He currently lives in Te Awamutu but is part of an equity partnership, Sewell Peak Farm Ltd, a 365ha dairy property milking 920 cows northeast of Greymouth on the West Coast. . .

Honey producers abuzz overr promisingg harvest – Adriana Weber:

A bumper honey harvest is on the cards for beekeepers around the country, according to Apiculture New Zealand.

The industry body said it was early days, but this year’s honey production season was shaping up to be one of the best in years.

The season runs from October to February and the recent warm weather has helped boost production.

Apiculture New Zealand chief executive Karin Kos said it was a complete turnaround from last year’s poor season. . .

Bronze woolly wether park feature – Sean Nugent:

New Zealand’s greatest sheep will be immortalised in his own Shrek-themed park in Tarras village set to open in March next year.

A new bronze Shrek statue will be the fore figure of the 1ha park, on land beside the Tarras Village car park.

A 50m to 60m path will wind its way up to the statue, lined with native plants from the Bendigo landscape the world famous sheep once called home, as well as storyboards detailing his story and others from the Tarras area. . . 

 


January 28 in history

January 28, 2010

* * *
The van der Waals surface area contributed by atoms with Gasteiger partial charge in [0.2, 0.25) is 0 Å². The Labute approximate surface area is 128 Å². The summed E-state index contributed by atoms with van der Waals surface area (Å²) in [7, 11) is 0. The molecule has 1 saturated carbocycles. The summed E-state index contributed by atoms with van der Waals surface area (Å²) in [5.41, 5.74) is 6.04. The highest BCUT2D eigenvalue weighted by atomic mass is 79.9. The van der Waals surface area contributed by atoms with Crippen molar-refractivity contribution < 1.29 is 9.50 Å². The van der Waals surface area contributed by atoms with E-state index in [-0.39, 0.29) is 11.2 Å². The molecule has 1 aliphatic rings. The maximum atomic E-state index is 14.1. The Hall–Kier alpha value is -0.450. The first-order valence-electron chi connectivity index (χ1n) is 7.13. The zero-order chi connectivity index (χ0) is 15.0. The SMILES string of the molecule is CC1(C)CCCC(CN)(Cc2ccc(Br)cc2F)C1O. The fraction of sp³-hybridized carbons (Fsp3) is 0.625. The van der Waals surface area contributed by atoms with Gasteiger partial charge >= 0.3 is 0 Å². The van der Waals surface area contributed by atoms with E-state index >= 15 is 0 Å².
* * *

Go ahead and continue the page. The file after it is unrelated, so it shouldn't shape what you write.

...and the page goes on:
On January 28: 

1225 Saint Thomas Aquinas, was born. 

 

1457  King Henry VII, was born. 

 

1521 The Diet of Worms began. 

1547 Henry VIII died. His nine year old son, Edward VI became King, and the first Protestant ruler of England

1573Articles of the Warsaw Confederation were signed, sanctioning freedom of religion in Poland.

 Original act of the Warsaw Confederation

1582  John Barclay, Scottish writer, was born. 

1624 Sir Thomas Warner founded the first British colony in the Caribbean, on the island of Saint Kitts

1706 John Baskerville, English printer, was born. 

  

1724 The Russian Academy of Sciences was founded in St. Petersburg by Peter the Great, and implemented in the Senate decree. 

1754 Horace Walpole, in a letter to Horace Mann, coined the word serendipity

1813 Pride and Prejudice was first published in the United Kingdom.

PrideAndPrejudiceTitlePage.jpg

1820 – Russian expedition led by Fabian Gottlieb von Bellingshausen and Mikhail Petrovich discovered the Antarctic continent approaching the Antarctic coast. 

1827  French explorer Jules Sébastien César Dumont d’Urville sailed the Astrolabe through French Pass and into Admiralty Bay in the Marlborough Sounds. 

D'Urville sails through French Pass 

1833 Charles George ‘Chinese’ Gordon, British soldier and administrator, was born.